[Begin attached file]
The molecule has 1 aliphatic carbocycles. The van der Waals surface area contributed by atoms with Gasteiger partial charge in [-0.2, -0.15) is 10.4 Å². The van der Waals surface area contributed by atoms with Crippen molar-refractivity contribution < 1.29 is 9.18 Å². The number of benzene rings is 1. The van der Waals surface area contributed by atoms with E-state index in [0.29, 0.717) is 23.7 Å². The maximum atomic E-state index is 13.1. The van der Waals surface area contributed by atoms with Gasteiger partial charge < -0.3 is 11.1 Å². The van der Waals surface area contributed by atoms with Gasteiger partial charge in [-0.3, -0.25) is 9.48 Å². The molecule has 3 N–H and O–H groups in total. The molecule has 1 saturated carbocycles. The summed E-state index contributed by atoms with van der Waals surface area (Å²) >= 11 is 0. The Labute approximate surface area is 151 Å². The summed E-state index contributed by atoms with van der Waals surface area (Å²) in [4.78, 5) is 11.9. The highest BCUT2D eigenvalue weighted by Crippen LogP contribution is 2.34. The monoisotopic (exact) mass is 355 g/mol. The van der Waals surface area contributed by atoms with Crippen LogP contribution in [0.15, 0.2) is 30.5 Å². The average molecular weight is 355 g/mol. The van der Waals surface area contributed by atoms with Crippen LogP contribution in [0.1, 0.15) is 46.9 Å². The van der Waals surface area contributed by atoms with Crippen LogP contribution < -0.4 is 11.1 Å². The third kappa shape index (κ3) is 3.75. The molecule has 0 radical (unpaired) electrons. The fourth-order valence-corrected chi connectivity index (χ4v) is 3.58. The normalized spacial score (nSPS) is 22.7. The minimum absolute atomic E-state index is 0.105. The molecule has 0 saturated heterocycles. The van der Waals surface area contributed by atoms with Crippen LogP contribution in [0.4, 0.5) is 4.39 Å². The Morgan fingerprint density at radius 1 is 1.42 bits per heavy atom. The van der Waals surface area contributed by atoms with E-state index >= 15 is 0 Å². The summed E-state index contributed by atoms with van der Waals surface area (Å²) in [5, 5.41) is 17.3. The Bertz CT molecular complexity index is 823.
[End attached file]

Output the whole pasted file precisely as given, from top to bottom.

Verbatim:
The molecule has 1 aliphatic carbocycles. The van der Waals surface area contributed by atoms with Gasteiger partial charge in [-0.2, -0.15) is 10.4 Å². The van der Waals surface area contributed by atoms with Crippen molar-refractivity contribution < 1.29 is 9.18 Å². The number of benzene rings is 1. The van der Waals surface area contributed by atoms with E-state index in [0.29, 0.717) is 23.7 Å². The maximum atomic E-state index is 13.1. The van der Waals surface area contributed by atoms with Gasteiger partial charge < -0.3 is 11.1 Å². The van der Waals surface area contributed by atoms with Gasteiger partial charge in [-0.3, -0.25) is 9.48 Å². The molecule has 3 N–H and O–H groups in total. The molecule has 1 saturated carbocycles. The summed E-state index contributed by atoms with van der Waals surface area (Å²) >= 11 is 0. The Labute approximate surface area is 151 Å². The summed E-state index contributed by atoms with van der Waals surface area (Å²) in [4.78, 5) is 11.9. The highest BCUT2D eigenvalue weighted by Crippen LogP contribution is 2.34. The monoisotopic (exact) mass is 355 g/mol. The van der Waals surface area contributed by atoms with Crippen LogP contribution in [0.15, 0.2) is 30.5 Å². The average molecular weight is 355 g/mol. The van der Waals surface area contributed by atoms with Crippen LogP contribution in [0.1, 0.15) is 46.9 Å². The van der Waals surface area contributed by atoms with Crippen LogP contribution < -0.4 is 11.1 Å². The third kappa shape index (κ3) is 3.75. The molecule has 0 radical (unpaired) electrons. The fourth-order valence-corrected chi connectivity index (χ4v) is 3.58. The normalized spacial score (nSPS) is 22.7. The minimum absolute atomic E-state index is 0.105. The molecule has 0 saturated heterocycles. The van der Waals surface area contributed by atoms with Crippen LogP contribution in [0.4, 0.5) is 4.39 Å². The Morgan fingerprint density at radius 1 is 1.42 bits per heavy atom. The van der Waals surface area contributed by atoms with E-state index >= 15 is 0 Å². The summed E-state index contributed by atoms with van der Waals surface area (Å²) in [5, 5.41) is 17.3. The Bertz CT molecular complexity index is 823.